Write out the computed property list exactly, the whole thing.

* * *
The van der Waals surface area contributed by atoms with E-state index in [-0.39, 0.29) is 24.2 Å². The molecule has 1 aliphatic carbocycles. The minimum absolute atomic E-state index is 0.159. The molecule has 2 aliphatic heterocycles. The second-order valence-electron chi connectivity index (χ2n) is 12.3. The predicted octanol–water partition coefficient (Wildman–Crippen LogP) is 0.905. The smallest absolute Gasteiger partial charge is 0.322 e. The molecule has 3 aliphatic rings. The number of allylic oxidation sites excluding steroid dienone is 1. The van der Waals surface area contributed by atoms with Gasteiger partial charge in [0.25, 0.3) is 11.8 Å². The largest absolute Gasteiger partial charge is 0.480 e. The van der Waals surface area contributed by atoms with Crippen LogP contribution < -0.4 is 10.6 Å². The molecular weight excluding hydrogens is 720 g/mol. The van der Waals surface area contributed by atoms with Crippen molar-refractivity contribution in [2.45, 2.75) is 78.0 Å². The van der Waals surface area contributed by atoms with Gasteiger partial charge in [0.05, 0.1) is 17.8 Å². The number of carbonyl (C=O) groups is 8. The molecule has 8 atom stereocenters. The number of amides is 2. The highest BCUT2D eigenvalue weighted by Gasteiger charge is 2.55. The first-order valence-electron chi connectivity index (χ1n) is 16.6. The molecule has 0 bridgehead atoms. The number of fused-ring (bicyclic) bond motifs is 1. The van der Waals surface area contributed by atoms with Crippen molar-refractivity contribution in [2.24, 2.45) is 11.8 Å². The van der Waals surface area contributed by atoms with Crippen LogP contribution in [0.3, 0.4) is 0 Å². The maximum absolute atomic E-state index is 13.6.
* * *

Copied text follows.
The van der Waals surface area contributed by atoms with E-state index in [-0.39, 0.29) is 24.2 Å². The molecule has 1 aliphatic carbocycles. The minimum absolute atomic E-state index is 0.159. The molecule has 2 aliphatic heterocycles. The second-order valence-electron chi connectivity index (χ2n) is 12.3. The predicted octanol–water partition coefficient (Wildman–Crippen LogP) is 0.905. The smallest absolute Gasteiger partial charge is 0.322 e. The molecule has 3 aliphatic rings. The number of allylic oxidation sites excluding steroid dienone is 1. The van der Waals surface area contributed by atoms with Gasteiger partial charge in [0.25, 0.3) is 11.8 Å². The largest absolute Gasteiger partial charge is 0.480 e. The van der Waals surface area contributed by atoms with Crippen LogP contribution < -0.4 is 10.6 Å². The molecular weight excluding hydrogens is 720 g/mol. The van der Waals surface area contributed by atoms with Crippen molar-refractivity contribution in [2.45, 2.75) is 78.0 Å². The van der Waals surface area contributed by atoms with Gasteiger partial charge in [0.05, 0.1) is 17.8 Å². The number of carbonyl (C=O) groups is 8. The molecule has 8 atom stereocenters. The number of amides is 2. The highest BCUT2D eigenvalue weighted by Gasteiger charge is 2.55. The first-order valence-electron chi connectivity index (χ1n) is 16.6. The molecule has 0 bridgehead atoms. The number of fused-ring (bicyclic) bond motifs is 1. The van der Waals surface area contributed by atoms with Crippen molar-refractivity contribution in [2.24, 2.45) is 11.8 Å². The van der Waals surface area contributed by atoms with Crippen LogP contribution in [0.3, 0.4) is 0 Å². The maximum absolute atomic E-state index is 13.6.